Today U.S. Congressman Sam Johnson (3rd Dist.-Texas) delivered the following closing statement on the floor of the House during the 36-hour debate on Iraq.
A 29-year Air Force veteran, Johnson served in both the Korean and Vietnam Wars. Johnson spent nearly seven years as a Prisoner of War, more than half of that time in solitary confinement.

Coincidentally, this week in 1973 as one of the longest held captives, Johnson finally left Hanoi on February 12, 1973 and returned home to Texas on February 17, 1973.

Earlier this week on Monday, Johnson spent the anniversary of his release pleading with a House panel to accept his amendment to support and fully fund the troops for the 36 hours of debate on the troop escalation in Iraq.
Johnson’s floor statement follows:

“You know, I flew 62 combat missions in the Korean War and 25 missions in the Vietnam War before being shot down.

“I had the privilege of serving in the United States Air Force for 29 years, attending the prestigious National War College, and commanding two air bases, among other things.

“I mention these stories because I view the debate on the floor not just as a U.S. Congressman elected to serve the good people of the Third District in Texas, but also through the lens of a life-long fighter pilot, student of war, a combat warrior, a leader of men, and a Prisoner of War.

“Ironically, this week marks the anniversary that I started a new life – and my freedom from prison in Hanoi.

“I spent nearly seven years as a Prisoner of War in Vietnam, more than half of that time in solitary confinement. I flew out of Hanoi on February 12, 1973 with other long-held Prisoners of War – weighing just 140 pounds. And tomorrow – 34 years ago, I had my homecoming to Texas – a truly unspeakable blessing of freedom.

“While in solitary confinement, my captors kept me in leg stocks, like the pilgrims… for 72 days….

“As you can imagine, they had to carry me out of the stocks because I couldn’t walk. The following day, they put me in leg irons… for 2 ½ years. That’s when you have a tight metal cuff around each ankle – with a foot-long bar connecting the legs.

“I still have little feeling in my right arm and my right hand… and my body has never been the same since my nearly 2,500 days of captivity.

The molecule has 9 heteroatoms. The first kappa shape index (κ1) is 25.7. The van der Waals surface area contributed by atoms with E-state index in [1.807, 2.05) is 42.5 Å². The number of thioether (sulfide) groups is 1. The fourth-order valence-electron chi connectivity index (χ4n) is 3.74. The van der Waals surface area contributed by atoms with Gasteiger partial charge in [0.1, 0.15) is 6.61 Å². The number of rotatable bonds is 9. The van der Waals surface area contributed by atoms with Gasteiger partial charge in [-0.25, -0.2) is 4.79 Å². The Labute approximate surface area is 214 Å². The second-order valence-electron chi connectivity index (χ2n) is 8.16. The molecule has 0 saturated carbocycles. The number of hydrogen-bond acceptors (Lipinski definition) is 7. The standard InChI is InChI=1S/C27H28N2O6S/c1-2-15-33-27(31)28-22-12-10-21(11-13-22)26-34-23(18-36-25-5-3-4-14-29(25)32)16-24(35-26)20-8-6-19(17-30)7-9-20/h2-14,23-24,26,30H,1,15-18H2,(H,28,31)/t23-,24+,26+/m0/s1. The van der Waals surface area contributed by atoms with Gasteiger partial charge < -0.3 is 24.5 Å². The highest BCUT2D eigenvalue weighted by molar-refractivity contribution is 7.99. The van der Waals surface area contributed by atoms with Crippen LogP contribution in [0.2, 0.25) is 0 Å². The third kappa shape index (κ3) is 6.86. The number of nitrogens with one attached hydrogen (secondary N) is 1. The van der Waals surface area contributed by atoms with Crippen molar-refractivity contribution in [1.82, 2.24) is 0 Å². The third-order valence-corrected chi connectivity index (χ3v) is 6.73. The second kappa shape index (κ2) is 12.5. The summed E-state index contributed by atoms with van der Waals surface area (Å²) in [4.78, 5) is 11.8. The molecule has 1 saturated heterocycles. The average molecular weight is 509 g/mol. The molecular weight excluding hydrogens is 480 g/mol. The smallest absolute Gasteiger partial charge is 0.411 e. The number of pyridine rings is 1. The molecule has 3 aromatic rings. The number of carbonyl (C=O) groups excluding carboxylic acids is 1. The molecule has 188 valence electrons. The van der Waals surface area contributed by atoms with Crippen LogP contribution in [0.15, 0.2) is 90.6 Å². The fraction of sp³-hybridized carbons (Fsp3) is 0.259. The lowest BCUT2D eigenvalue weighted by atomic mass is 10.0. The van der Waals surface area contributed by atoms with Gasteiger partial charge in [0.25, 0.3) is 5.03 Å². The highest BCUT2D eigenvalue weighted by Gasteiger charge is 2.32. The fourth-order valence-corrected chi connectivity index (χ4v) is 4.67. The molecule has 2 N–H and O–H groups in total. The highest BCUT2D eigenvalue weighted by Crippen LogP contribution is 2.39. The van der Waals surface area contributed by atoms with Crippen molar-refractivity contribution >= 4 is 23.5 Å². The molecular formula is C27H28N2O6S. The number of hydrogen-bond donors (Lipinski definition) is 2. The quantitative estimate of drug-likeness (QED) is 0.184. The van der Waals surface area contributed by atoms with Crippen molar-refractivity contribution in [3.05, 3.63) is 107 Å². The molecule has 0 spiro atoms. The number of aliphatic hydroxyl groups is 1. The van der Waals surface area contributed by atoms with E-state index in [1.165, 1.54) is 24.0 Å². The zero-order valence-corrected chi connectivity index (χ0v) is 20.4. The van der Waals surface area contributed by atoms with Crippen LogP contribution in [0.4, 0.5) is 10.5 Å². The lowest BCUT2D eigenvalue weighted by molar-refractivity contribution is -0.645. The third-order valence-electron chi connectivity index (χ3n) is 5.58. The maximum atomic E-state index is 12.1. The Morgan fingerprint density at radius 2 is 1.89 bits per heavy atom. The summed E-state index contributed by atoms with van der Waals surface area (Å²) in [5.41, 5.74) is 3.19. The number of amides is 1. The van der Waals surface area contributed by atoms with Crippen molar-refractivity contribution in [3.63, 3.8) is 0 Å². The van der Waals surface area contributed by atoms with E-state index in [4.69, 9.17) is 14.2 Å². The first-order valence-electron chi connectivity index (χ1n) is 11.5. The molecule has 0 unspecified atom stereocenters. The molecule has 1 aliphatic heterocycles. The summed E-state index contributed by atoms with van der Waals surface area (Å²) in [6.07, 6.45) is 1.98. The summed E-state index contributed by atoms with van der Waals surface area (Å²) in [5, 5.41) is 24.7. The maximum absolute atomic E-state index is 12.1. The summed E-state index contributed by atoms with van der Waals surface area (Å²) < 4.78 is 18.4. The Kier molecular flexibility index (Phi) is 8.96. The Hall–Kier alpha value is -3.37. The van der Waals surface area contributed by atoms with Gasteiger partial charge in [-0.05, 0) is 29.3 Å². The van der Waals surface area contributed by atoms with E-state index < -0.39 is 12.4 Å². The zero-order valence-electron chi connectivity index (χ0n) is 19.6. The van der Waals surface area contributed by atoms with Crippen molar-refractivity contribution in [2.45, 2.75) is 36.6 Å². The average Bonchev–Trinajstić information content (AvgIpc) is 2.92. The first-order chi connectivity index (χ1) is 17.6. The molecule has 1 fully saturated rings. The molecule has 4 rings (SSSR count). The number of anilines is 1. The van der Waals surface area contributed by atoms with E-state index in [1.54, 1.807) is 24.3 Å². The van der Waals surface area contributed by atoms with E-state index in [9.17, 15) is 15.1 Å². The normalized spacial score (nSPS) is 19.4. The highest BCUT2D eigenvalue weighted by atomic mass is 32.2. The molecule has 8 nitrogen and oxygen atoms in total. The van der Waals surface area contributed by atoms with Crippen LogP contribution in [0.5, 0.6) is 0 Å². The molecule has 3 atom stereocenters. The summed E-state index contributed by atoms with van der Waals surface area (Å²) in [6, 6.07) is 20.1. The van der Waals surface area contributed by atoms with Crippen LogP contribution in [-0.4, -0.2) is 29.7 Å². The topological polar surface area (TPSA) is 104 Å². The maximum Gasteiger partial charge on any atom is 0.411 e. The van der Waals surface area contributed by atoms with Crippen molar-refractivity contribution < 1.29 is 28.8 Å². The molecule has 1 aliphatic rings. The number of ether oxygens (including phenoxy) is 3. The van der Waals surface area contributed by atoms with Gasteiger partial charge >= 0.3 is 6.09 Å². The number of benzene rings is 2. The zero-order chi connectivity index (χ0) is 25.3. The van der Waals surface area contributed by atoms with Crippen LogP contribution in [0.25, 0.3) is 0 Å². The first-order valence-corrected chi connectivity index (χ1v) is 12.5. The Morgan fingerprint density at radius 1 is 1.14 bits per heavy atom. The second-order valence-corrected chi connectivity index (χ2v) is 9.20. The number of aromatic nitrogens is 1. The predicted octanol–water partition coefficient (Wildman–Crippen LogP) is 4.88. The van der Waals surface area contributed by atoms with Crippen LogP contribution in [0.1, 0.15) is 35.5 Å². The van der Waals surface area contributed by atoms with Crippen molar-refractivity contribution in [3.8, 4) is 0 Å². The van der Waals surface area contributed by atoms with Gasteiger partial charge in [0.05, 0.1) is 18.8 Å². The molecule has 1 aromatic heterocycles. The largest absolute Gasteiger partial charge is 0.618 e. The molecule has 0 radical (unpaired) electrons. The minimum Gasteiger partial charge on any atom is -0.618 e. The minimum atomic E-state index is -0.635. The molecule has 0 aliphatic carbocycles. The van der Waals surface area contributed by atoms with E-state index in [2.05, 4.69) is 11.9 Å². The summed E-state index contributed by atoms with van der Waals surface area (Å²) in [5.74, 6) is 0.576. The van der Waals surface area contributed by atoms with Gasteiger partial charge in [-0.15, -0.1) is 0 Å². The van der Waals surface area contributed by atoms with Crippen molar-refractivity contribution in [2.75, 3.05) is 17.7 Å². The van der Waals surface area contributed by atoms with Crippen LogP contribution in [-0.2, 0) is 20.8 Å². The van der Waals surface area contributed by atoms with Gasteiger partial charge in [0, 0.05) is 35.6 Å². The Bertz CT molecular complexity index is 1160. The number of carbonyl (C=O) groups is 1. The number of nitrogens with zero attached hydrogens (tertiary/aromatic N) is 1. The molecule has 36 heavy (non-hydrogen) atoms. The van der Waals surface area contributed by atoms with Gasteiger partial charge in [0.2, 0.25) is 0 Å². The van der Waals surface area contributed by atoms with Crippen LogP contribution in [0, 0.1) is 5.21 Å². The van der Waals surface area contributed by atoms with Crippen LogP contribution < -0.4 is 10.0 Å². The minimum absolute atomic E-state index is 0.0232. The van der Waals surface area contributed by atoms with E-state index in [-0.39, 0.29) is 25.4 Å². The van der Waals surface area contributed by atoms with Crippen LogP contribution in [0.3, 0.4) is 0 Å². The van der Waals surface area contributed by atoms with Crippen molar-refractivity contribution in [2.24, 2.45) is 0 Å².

“But I will never let my physical wounds hold me back.

“Instead, I try to see the silver lining. I say that because in some way … I’m living a dream…a hope I had for the future.

“From April 16, 1966 to February 12, 1973 – I prayed that I would return home to the loving embrace of my wife, Shirley, and my three kids, Bob, Gini, and Beverly…

“And my fellow POWs and I clung to the hope of when – not if – we returned home.

“We would spend hours tapping on the adjoining cement walls about what we would do when we got home to America.

“We pledged to quit griping about the way the government was running the war in Vietnam and do something about it… We decided that we would run for office and try to make America a better place for all.

“So – little did I know back in my rat-infested 3 x 8 dark and filthy cell that 34 years after my departure from Hell on Earth… I would spend the anniversary of my release pleading for a House panel to back my measure to support and fully fund the troops in harm’s way….and that just days later I would be on the floor of the U.S. House of Representatives surrounded by distinguished veterans urging Congress to support our troops to the hilt.

“We POWs were still in Vietnam when Washington cut the funding for Vietnam. I know what it does to morale and mission success. Words can not fully describe the horrendous damage of the anti-American efforts against the war back home to the guys on the ground.

“Our captors would blare nasty recordings over the loud speaker of Americans protesting back home…tales of Americans spitting on Vietnam veterans when they came home... and worse.

“We must never, ever let that happen again.

“The pain inflicted by your country’s indifference is tenfold that inflicted by your ruthless captors.

“Our troops – and their families – want, need and deserve the full support of the country – and the Congress. Moms and dads watching the news need to know that the Congress will not leave their sons and daughters in harm’s way without support.